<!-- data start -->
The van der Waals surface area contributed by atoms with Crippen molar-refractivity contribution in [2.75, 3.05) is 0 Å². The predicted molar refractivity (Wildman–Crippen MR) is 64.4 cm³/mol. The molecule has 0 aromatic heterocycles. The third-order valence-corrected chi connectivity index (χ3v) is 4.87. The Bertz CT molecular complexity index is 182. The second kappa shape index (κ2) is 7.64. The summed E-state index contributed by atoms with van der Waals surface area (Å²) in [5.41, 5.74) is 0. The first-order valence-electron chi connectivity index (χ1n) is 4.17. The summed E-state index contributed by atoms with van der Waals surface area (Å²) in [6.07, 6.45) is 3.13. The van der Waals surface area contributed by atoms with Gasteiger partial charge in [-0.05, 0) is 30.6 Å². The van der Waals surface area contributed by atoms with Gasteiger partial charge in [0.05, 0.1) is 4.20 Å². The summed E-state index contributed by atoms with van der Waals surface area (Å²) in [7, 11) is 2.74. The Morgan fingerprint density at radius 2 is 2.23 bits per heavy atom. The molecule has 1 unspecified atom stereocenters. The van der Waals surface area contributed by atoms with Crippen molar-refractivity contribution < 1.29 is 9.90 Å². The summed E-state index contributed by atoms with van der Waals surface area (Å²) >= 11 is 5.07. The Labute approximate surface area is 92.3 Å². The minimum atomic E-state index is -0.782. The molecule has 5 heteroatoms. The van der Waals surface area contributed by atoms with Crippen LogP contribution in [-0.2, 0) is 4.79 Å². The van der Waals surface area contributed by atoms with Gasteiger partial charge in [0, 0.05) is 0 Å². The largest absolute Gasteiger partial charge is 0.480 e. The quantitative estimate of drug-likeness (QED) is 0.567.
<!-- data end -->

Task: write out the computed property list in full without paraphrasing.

The van der Waals surface area contributed by atoms with Crippen molar-refractivity contribution in [2.75, 3.05) is 0 Å². The predicted molar refractivity (Wildman–Crippen MR) is 64.4 cm³/mol. The molecule has 0 aromatic heterocycles. The third-order valence-corrected chi connectivity index (χ3v) is 4.87. The Bertz CT molecular complexity index is 182. The second kappa shape index (κ2) is 7.64. The summed E-state index contributed by atoms with van der Waals surface area (Å²) in [5.41, 5.74) is 0. The first-order valence-electron chi connectivity index (χ1n) is 4.17. The summed E-state index contributed by atoms with van der Waals surface area (Å²) in [6.07, 6.45) is 3.13. The van der Waals surface area contributed by atoms with Gasteiger partial charge in [-0.05, 0) is 30.6 Å². The van der Waals surface area contributed by atoms with Gasteiger partial charge in [0.05, 0.1) is 4.20 Å². The summed E-state index contributed by atoms with van der Waals surface area (Å²) in [7, 11) is 2.74. The Morgan fingerprint density at radius 2 is 2.23 bits per heavy atom. The molecule has 1 unspecified atom stereocenters. The van der Waals surface area contributed by atoms with Crippen molar-refractivity contribution < 1.29 is 9.90 Å². The summed E-state index contributed by atoms with van der Waals surface area (Å²) >= 11 is 5.07. The Labute approximate surface area is 92.3 Å². The minimum atomic E-state index is -0.782. The molecule has 5 heteroatoms. The van der Waals surface area contributed by atoms with Crippen LogP contribution in [-0.2, 0) is 4.79 Å². The van der Waals surface area contributed by atoms with Gasteiger partial charge in [0, 0.05) is 0 Å². The largest absolute Gasteiger partial charge is 0.480 e. The quantitative estimate of drug-likeness (QED) is 0.567.